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Whole-body cortisol increases after direct and visual contact with a predator in zebrafish, Danio rerio
Universidade Estadual Paulista (UNESP)
Ornamental fish may be severely affected by a stressful environment. Stressors impair the immune response, reproduction and growth rate; thus, the identification of possible stressors will aid to improve the overall quality of ornamental fish. The aim of this study was to determine whole-body cortisol of adult zebrafish, Danio rerio, following visual or direct contact with a predator species. Zebrafish were distributed in three groups: the first group, which consisted of zebrafish reared completely isolated of the predator, was considered the negative control; the second group, in which the predator, Parachromis managuensis was stocked together with zebrafish, was considered the positive control; the third group consisted of zebrafish stocked in a glass aquarium, with direct visual contact with the predator. The mean whole-body cortisol concentration in zebrafish from the negative control was 6.78 +/- 1.12 ng g(-1), a concentration statistically lower than that found in zebrafish having visual contact with the predator (9.26 +/- 0.88 ng g(-1)) which, in turn, was statistically lower than the mean whole-body cortisol of the positive control group (12.35 +/- 1.59 ng g(-1)). The higher whole-body cortisol concentration found in fish from the positive control can be attributed to the detection, by the zebrafish, of relevant risk situations that may involve a combination of chemical, olfactory and visual cues. One of the functions of elevated cortisol is to mobilize energy from body resources to cope with stress. The elevation of whole-body cortisol in fish subjected to visual contact with the predator involves only the visual cue in the recognition of predation risk. We hypothesized that the zebrafish could recognize predator characteristics in P managuensis, such as length, shape, color and behavior. Nonetheless, the elevation of whole-body cortisol in zebrafish suggested that the visual contact of the predator may elicit a stress response in prey fish. This assertion has a strong practical application concerning the species distribution in ornamental fish markets in which prey species should not be allowed to see predator species. Minimizing visual contact between prey and predator fish may improve the quality, viability and welfare of small fish in ornamental fish markets. (c) 2007 Elsevier B.V. All rights reserved.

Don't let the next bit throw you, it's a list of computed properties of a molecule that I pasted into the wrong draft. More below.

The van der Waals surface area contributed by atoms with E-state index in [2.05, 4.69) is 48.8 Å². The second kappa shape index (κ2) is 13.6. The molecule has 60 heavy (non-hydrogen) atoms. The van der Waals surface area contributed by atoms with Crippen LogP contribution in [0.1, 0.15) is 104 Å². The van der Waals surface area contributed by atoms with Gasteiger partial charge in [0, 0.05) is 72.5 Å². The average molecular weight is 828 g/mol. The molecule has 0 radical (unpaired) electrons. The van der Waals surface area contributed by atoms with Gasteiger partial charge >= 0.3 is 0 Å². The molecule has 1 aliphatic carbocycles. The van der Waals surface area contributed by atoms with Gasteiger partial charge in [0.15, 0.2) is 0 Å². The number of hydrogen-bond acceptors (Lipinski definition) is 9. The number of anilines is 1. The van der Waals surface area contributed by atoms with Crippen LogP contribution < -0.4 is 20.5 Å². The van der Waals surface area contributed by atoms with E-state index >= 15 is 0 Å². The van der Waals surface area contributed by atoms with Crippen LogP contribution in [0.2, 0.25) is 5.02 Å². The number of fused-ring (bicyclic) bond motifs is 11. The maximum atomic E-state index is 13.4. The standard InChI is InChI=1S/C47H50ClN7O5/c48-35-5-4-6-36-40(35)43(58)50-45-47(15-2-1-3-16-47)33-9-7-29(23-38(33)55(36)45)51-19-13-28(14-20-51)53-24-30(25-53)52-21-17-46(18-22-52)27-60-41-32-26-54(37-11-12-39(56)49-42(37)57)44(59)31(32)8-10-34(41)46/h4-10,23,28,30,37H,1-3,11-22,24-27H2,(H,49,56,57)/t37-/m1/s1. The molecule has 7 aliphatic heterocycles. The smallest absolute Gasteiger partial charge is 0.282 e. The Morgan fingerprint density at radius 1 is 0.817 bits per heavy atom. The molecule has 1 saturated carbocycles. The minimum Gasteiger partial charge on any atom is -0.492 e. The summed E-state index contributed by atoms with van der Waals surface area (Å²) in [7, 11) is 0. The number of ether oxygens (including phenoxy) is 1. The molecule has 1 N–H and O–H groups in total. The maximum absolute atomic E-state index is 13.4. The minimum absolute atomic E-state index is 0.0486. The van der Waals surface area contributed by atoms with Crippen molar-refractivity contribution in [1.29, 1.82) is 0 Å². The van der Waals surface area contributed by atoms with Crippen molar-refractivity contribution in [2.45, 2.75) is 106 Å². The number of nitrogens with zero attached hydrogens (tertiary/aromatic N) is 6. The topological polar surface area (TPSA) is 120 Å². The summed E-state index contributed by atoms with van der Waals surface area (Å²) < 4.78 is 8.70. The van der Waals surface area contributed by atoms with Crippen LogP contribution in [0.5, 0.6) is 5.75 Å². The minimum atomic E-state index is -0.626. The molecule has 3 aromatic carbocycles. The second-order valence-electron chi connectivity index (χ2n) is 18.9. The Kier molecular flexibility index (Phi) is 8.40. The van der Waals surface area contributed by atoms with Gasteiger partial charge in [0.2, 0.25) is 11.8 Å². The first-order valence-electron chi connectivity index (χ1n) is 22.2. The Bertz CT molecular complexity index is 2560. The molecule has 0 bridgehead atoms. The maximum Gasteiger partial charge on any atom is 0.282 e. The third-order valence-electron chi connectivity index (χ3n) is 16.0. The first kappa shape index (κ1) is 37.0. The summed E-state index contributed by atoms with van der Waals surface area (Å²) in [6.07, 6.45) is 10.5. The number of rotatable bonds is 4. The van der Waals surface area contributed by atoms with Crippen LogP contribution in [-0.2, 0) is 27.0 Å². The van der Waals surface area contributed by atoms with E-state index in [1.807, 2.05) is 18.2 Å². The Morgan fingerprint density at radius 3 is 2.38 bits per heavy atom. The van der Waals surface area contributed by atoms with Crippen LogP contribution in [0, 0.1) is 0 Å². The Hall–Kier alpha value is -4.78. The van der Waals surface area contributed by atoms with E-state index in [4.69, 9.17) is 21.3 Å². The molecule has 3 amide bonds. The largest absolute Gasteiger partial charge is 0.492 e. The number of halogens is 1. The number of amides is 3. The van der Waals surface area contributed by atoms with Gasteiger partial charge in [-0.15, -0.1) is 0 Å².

Issue Date: 
Aquaculture. Amsterdam: Elsevier B.V., v. 272, n. 1-4, p. 774-778, 2007.
Time Duration: 
Elsevier B.V.
  • zebrafish
  • ornamental fish business
  • predator
  • stress
  • whole-body cortisol
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Appears in Collections:Artigos, TCCs, Teses e Dissertações da Unesp

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